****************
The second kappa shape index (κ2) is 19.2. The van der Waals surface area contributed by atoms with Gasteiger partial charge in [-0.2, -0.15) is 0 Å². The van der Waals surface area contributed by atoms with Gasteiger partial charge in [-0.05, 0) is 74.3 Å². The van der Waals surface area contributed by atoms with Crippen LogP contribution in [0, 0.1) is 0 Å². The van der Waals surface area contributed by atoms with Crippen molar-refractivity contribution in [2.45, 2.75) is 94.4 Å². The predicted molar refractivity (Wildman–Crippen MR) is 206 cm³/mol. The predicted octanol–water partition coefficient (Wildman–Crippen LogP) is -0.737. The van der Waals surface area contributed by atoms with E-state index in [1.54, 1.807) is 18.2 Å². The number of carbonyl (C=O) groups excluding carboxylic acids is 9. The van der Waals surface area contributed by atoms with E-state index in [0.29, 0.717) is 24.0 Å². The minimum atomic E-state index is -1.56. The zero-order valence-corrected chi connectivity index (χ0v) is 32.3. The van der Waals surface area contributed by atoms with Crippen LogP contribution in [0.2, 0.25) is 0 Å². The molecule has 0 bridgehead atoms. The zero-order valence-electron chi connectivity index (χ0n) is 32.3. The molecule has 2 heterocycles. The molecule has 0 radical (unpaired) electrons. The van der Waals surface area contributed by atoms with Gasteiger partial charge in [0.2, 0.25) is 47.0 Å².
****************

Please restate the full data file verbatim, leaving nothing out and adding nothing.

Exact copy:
The second kappa shape index (κ2) is 19.2. The van der Waals surface area contributed by atoms with Gasteiger partial charge in [-0.2, -0.15) is 0 Å². The van der Waals surface area contributed by atoms with Gasteiger partial charge in [-0.05, 0) is 74.3 Å². The van der Waals surface area contributed by atoms with Crippen LogP contribution in [0, 0.1) is 0 Å². The van der Waals surface area contributed by atoms with Crippen molar-refractivity contribution in [2.45, 2.75) is 94.4 Å². The predicted molar refractivity (Wildman–Crippen MR) is 206 cm³/mol. The predicted octanol–water partition coefficient (Wildman–Crippen LogP) is -0.737. The van der Waals surface area contributed by atoms with E-state index in [1.54, 1.807) is 18.2 Å². The number of carbonyl (C=O) groups excluding carboxylic acids is 9. The van der Waals surface area contributed by atoms with E-state index in [0.29, 0.717) is 24.0 Å². The minimum atomic E-state index is -1.56. The zero-order valence-corrected chi connectivity index (χ0v) is 32.3. The van der Waals surface area contributed by atoms with Crippen LogP contribution in [0.2, 0.25) is 0 Å². The molecule has 0 bridgehead atoms. The zero-order valence-electron chi connectivity index (χ0n) is 32.3. The molecule has 2 heterocycles. The molecule has 0 radical (unpaired) electrons. The van der Waals surface area contributed by atoms with Gasteiger partial charge in [0.2, 0.25) is 47.0 Å².